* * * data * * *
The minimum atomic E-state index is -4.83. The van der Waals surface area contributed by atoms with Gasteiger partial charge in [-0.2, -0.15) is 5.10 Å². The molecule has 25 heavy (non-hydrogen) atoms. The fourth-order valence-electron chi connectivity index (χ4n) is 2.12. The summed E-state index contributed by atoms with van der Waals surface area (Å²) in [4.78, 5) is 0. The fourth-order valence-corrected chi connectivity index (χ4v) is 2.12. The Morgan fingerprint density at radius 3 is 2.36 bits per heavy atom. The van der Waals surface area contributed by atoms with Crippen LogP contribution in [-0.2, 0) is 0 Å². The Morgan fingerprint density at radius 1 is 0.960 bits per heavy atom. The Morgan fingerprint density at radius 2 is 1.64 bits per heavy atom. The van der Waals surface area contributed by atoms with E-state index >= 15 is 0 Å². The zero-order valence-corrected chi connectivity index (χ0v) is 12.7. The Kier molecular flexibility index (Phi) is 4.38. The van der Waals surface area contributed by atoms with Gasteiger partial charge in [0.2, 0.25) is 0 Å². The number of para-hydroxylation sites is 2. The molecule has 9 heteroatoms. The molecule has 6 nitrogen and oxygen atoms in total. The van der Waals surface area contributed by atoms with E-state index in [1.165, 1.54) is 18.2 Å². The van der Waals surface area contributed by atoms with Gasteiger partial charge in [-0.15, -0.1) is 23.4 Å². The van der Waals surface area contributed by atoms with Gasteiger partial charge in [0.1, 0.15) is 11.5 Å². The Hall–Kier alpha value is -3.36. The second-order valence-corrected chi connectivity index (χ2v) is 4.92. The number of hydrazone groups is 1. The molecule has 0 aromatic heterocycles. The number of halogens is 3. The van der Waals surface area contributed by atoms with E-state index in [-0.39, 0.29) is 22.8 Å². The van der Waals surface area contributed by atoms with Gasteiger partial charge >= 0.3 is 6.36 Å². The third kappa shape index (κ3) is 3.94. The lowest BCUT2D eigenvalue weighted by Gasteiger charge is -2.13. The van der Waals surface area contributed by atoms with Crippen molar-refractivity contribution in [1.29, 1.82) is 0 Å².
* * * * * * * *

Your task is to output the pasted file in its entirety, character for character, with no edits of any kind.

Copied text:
The minimum atomic E-state index is -4.83. The van der Waals surface area contributed by atoms with Gasteiger partial charge in [-0.2, -0.15) is 5.10 Å². The molecule has 25 heavy (non-hydrogen) atoms. The fourth-order valence-electron chi connectivity index (χ4n) is 2.12. The summed E-state index contributed by atoms with van der Waals surface area (Å²) in [4.78, 5) is 0. The fourth-order valence-corrected chi connectivity index (χ4v) is 2.12. The Morgan fingerprint density at radius 3 is 2.36 bits per heavy atom. The van der Waals surface area contributed by atoms with Crippen LogP contribution in [-0.2, 0) is 0 Å². The Morgan fingerprint density at radius 1 is 0.960 bits per heavy atom. The Morgan fingerprint density at radius 2 is 1.64 bits per heavy atom. The van der Waals surface area contributed by atoms with E-state index >= 15 is 0 Å². The zero-order valence-corrected chi connectivity index (χ0v) is 12.7. The Kier molecular flexibility index (Phi) is 4.38. The van der Waals surface area contributed by atoms with Gasteiger partial charge in [0.2, 0.25) is 0 Å². The number of para-hydroxylation sites is 2. The molecule has 9 heteroatoms. The molecule has 6 nitrogen and oxygen atoms in total. The van der Waals surface area contributed by atoms with E-state index in [1.165, 1.54) is 18.2 Å². The van der Waals surface area contributed by atoms with Gasteiger partial charge in [-0.15, -0.1) is 23.4 Å². The van der Waals surface area contributed by atoms with Gasteiger partial charge in [0.1, 0.15) is 11.5 Å². The Hall–Kier alpha value is -3.36. The second-order valence-corrected chi connectivity index (χ2v) is 4.92. The number of hydrazone groups is 1. The molecule has 0 aromatic heterocycles. The number of halogens is 3. The van der Waals surface area contributed by atoms with E-state index in [-0.39, 0.29) is 22.8 Å². The van der Waals surface area contributed by atoms with Gasteiger partial charge >= 0.3 is 6.36 Å². The third kappa shape index (κ3) is 3.94. The lowest BCUT2D eigenvalue weighted by Gasteiger charge is -2.13. The van der Waals surface area contributed by atoms with Crippen molar-refractivity contribution in [1.29, 1.82) is 0 Å².